Notes and Editorial Reviews
Orchestra and Chorus of the Teatro alla Scala, Bruno Bartoletti
Director and Sets: Franco Zeffirelli
Picture Format: 16:9
Sound Format: LPCM stereo, Dolby Digital 5.1, DTS 5.1
Running Time: 116 mins
Booklet Languages: GB, F, D
Recording Date: February 2003
TDK presents a recording of a marvellous new opera production from La Scala, Milan on DVD, directed by the ever-inventive genius of Franco Zeffirelli.
Zefffirelli staged Puccini's masterpiece La Bohème with international opera stars in a set true to the touching story of Mimì and Rodolfo. It features one of opera's hottest new stars Cristina Gallardo-Domâs, a wonderful lyric soprano with an expressive voice and vivid stage presence, and Marcelo Álvarez, hailed by critics as "one of the hottest tenors on the international scene".
Subtitles in English, German, French, Italian, Spanish. Extras: Interview with Franco Zeffirelli, in Italian with subtitles. Time: 134 minutes.
R E V I E W S
"GallardoDomâs proves that she need not fear comparison with any of her distinguished contemporaries in the field and little from the best of her predecessors. By dint of her unimpeachable musicality‚ the sheer beauty of her truly Italianate tone and her exemplary way with words‚ she makes every track … an individual experience to treasure - and of how few singers can that be said? … Her Puccini readings seem the very best of all." GRAMOPHONE
While Franco Zeffirelli’s approach to La Bohème, and opera in general, may not be to everyone’s taste these days, the 40-year-old production, the costumes redesigned, looks just as fresh today as it did in its early years. A major advantage of this new DVD is that the singers are actually singing rather than lip-synching. Cristina Gallardo-Domâs and Marcelo Alvarez as the doomed lovers are virtually ideal, poignant as singing-actors so that the end becomes a veritable four-hanky affair. And both sing extremely well, whether in the high jinks of act II or the lyric effusions. Hei-Kyung Hong (usually Mimì) is a vivacious Musetta, the music always flowing, which is not the case for all sopranos who take on the role. The Bohemians are a rag-tag lot without the individual qualities to be seen in the earlier version. Roberto Servile succumbs to Musetta’s charms, not always with conviction, while Natale de Carolis and Giovanni Battista Parodi (Schaunard and Colline) make little of their respective roles. Bruno Bartoletti keeps the show moving, though his rallentandos sometimes come to a standstill, unlike other conductors (Serafin, Beecham, Karajan) whose slow tempos in this opera nonetheless retained a forward impulse. The director for television encourages the antics of a large cast of extras, something not seen in the earlier version, but remains focused on the principals when they are figuratively stage-center. The DVD concludes with an interview with Franco Zeffirelli, in which he defends his concept, convincingly, while launching occasional barbs at today’s operatic fashions.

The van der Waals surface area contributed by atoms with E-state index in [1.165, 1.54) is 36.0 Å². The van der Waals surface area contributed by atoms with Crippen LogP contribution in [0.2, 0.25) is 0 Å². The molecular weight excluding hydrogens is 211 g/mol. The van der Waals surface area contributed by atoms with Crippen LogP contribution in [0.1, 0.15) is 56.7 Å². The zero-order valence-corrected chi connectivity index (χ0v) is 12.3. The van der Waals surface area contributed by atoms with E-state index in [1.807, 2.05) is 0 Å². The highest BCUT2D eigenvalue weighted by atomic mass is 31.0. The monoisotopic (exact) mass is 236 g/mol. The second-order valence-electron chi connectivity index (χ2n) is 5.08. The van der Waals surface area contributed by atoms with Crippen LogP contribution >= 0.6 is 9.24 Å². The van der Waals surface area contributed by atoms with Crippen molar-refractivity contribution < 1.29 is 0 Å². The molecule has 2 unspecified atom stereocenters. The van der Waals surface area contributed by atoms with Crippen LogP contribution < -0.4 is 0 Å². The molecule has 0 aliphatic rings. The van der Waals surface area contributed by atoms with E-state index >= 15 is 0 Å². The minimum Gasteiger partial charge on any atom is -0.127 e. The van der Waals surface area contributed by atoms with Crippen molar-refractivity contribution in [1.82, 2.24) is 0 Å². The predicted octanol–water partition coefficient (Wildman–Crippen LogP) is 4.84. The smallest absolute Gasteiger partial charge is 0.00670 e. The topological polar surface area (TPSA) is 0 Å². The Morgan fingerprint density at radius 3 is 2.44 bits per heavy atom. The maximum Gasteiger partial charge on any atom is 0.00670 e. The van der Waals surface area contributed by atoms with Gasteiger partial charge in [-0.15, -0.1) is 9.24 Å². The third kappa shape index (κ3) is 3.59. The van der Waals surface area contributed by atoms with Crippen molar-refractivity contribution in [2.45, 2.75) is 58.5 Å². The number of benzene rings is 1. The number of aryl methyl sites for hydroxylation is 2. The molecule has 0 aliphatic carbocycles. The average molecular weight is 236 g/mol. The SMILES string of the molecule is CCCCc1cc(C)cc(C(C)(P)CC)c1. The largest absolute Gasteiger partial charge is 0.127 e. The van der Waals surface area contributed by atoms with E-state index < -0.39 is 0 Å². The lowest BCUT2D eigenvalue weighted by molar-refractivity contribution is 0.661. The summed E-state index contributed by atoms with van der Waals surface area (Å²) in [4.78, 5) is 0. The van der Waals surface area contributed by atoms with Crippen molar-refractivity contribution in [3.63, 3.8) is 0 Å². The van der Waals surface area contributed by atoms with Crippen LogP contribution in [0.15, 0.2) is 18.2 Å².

- Joel Kasow, FANFARE